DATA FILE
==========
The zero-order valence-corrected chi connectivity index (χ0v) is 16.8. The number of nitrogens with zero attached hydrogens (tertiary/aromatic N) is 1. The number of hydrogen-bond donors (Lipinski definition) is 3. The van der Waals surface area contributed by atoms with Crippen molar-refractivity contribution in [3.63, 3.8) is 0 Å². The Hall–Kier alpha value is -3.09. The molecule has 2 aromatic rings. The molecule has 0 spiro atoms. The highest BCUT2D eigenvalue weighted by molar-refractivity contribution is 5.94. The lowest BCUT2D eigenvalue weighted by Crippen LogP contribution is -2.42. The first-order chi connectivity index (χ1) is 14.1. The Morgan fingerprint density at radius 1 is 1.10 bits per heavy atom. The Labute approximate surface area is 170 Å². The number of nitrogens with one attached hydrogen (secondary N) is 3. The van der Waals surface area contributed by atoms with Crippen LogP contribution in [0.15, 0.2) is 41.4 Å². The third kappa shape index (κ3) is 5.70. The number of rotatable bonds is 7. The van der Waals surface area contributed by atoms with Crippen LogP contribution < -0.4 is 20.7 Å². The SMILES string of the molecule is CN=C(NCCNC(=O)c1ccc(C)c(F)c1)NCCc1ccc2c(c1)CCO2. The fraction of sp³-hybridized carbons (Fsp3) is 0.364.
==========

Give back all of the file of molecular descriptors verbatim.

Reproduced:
The zero-order valence-corrected chi connectivity index (χ0v) is 16.8. The number of nitrogens with zero attached hydrogens (tertiary/aromatic N) is 1. The number of hydrogen-bond donors (Lipinski definition) is 3. The van der Waals surface area contributed by atoms with Crippen molar-refractivity contribution in [3.63, 3.8) is 0 Å². The Hall–Kier alpha value is -3.09. The molecule has 2 aromatic rings. The molecule has 0 spiro atoms. The highest BCUT2D eigenvalue weighted by molar-refractivity contribution is 5.94. The lowest BCUT2D eigenvalue weighted by Crippen LogP contribution is -2.42. The first-order chi connectivity index (χ1) is 14.1. The Morgan fingerprint density at radius 1 is 1.10 bits per heavy atom. The Labute approximate surface area is 170 Å². The number of nitrogens with one attached hydrogen (secondary N) is 3. The van der Waals surface area contributed by atoms with Crippen LogP contribution in [0.15, 0.2) is 41.4 Å². The third kappa shape index (κ3) is 5.70. The number of rotatable bonds is 7. The van der Waals surface area contributed by atoms with Crippen LogP contribution < -0.4 is 20.7 Å². The SMILES string of the molecule is CN=C(NCCNC(=O)c1ccc(C)c(F)c1)NCCc1ccc2c(c1)CCO2. The fraction of sp³-hybridized carbons (Fsp3) is 0.364.